Sidebar ads – These appear on the side of the site and cost is about $1-$5
Sponsored stories – Roughly 50 cents per click
Promoted posts – Around $5 at entry level, actual cost depends on number of people targeted
As the number of users who are active on Facebook grows, so too does its revenue from advertising. The company has so far run an extremely streamlined operation, but even then, isn’t completely resting on its laurels.
Future potential revenue streams
Technology is always changing and even with a hugely successful business model, Facebook is aware that it isn’t impervious to change. Aside from buying up some potential competitors and companies that it feels add value to their core operations, Facebook is also looking at new technologies to future-proof itself.
Oculus Rift – Virtual reality has been touted as the ‘next big thing’ but has so far still not really taken off. However, as prices drop for new equipment, Facebook’s Oculus Rift VR gear is likely to add to its bottom-line. Some projections estimate that Oculus may even make up to 10% of Facebook’s revenue by 2020.
Facebook Watch – Apparently, the company that has thrived on user-generated content is also going into content generation for itself by making its own videos. It also bought the rights to broadcast some sports games and that may drive ad revenue even further.
Going big on mobile – Mobile penetration rate has been booming around the globe and continues to do so. This is also likely to add to Facebook’s advertising appeal to companies around the world.
China – Even as this economic giant is competing globally with its own large tech companies such as Alibaba and Tencent, the appeal of a strong user base in the country has called to Facebook and it has been trying to enter the Chinese market.
If you’re an investor, is Facebook a good buy?
It’s a little late to jump onto the share wagon now that Facebook’s stock price is sky high, but if you can afford it, many analysts believe that there is still much room for the company to grow. Thanks to the company’s strong business model and shrewd strategic calls, it remains an attractive proposition.
Facebook primarily kept a strong focus on their South Asian business, with India being a big thing for them so far. Because of its foothold in this region, it is in a unique position to offer a payments platform that many is the mobile banking and finance areas are now looking towards.
The company remains a leader in the social media space and thanks to its core business, will continue to grow. The wider revenue potential explained earlier will also likely boost its numbers and as of now, it is fairly valued.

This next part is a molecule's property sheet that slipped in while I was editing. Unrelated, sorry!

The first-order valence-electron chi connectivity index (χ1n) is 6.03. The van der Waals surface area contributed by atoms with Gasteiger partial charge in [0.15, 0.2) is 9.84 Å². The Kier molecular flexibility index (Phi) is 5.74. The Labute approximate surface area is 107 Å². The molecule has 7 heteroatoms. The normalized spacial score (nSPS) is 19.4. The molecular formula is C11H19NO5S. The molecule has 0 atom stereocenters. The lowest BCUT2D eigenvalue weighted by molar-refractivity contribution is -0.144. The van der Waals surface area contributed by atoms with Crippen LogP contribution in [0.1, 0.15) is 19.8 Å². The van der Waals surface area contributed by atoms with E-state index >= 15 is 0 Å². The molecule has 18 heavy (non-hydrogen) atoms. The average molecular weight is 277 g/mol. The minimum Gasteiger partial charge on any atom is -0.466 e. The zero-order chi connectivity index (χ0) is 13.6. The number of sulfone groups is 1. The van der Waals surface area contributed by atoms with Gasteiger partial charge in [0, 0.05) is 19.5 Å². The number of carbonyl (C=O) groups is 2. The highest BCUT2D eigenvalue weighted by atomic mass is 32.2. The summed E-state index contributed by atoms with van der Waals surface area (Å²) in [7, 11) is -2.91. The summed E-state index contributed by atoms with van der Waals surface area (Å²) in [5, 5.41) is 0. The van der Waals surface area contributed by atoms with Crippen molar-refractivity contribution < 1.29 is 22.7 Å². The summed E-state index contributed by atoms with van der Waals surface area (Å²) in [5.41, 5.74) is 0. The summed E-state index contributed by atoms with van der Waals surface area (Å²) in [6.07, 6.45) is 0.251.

Note: This is not a recommendation to buy or sell stocks. Please consult your investment advisor before making any investment decision.
For the average Joe on the street, it can’t come as a big shock that you are what is contributing the most to Facebook’s bottom line. To have it laid out in black and white that you’re in part responsible for Mark Zuckerberg’s billions in wealth might stun you slightly, but in fairness, the company has been offering you a good service at no financial cost.
Yet aside from the time you’ve spent looking at ads (or even worse, looking at a post without knowing it was an ad), there is something else to consider in this free service. Advertising is much more than simply throwing out and hoping for the best.
To assure its clients that they are advertising to the right people, Facebook is making use of the information you have provided it, such as your likes and dislikes, your personal information and your browsing habits. One can’t help but feel that this is just a little bit creepy.
On the other hand, Facebook offers small businesses the opportunity to compete on a global scale, and a scalable means of doing so. This is a real shot in the arm for companies that in the past had absolutely no way in which it could gain widespread recognition quickly.
Technology itself is never good or bad, but it always comes down to how its used. Before you use a free product, think about what you might be offering in exchange for that product or service, even if there is no capital outlay.
Timothy Shim is a writer, editor, and tech geek. Starting his career in the field of Information Technology, he rapidly found his way into print and has since worked with International, regional and domestic media titles including ComputerWorld, PC.com, Business Today, and The Asian Banker. His expertise lies in the field of technology from both consumer as well as enterprise points of view.